Protected Overrides Function Open() As Boolean
    PortHandle = GetHandleFromSerialPort(ImagerPort)

    If Not PortHandle.IsInvalid Then
        AddHandler ImagerPort.DataReceived, AddressOf DataReceivedHandler
    End If

    Return (Not PortHandle.IsInvalid)
End Function
Protected Overrides Sub Close()
    Catch ex As Exception
    End Try

End Sub

Protected Overrides Function RunCommand(ByVal X As Integer) As Boolean
    If X = 0 Then
        Return TurnImagerOn()
    ElseIf X = 1 Then
        Return TurnImagerOff()
        Return False
    End If
End Function

Private Shared Function GetHandleFromSerialPort(ByVal sp As SerialPort) As SafeFileHandle
    Dim BaseStream As Object = sp.BaseStream
    Dim BaseStreamType As Type = BaseStream.GetType
    Return BaseStreamType.GetField("_handle", BindingFlags.NonPublic Or BindingFlags.Instance).GetValue(BaseStream)
End Function
Private Sub DataReceivedHandler(ByVal sender As Object, ByVal e As SerialDataReceivedEventArgs)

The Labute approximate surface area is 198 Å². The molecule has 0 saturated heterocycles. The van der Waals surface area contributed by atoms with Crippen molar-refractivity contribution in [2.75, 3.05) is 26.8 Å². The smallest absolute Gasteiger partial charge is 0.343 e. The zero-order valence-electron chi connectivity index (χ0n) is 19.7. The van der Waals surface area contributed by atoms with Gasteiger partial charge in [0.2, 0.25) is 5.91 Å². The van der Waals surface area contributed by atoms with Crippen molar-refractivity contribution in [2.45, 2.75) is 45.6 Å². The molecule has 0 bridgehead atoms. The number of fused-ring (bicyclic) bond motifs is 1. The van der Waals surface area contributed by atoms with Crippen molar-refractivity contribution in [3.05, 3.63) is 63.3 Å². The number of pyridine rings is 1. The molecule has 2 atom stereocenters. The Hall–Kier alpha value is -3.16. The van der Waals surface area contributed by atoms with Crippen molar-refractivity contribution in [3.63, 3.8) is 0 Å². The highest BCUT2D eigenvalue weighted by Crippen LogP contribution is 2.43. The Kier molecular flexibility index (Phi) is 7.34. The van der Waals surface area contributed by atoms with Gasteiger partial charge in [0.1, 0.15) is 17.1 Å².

'Dim sp As SerialPort = CType(sender, SerialPort)
        Dim len = ImagerPort.BytesToRead
        Dim buffer(len - 1) As Byte
        ImagerPort.Read(buffer, 0, len)

        Dim indata As String = System.Text.ASCIIEncoding.ASCII.GetString(buffer)
        Console.WriteLine("Data Received:")
    Catch ex As Exception
    End Try
    exitCode = 0
End Sub

in my main form it is straight forward

    imager = New ImagerOposDevice("COM7")
    For index = 1 To 100 Step 1
        If imager.exitCode = 0 Then
            Exit For
        End If
    Console.WriteLine("Press Enter to Close")

Now for the C# code. It is a windows form, but the concept is almost identicle.

    private SerialPort devicePort;
    private IntPtr deviceHandle;
    public Imager(string Port) : base()
        devicePort = new SerialPort(Port);
    protected override bool Open()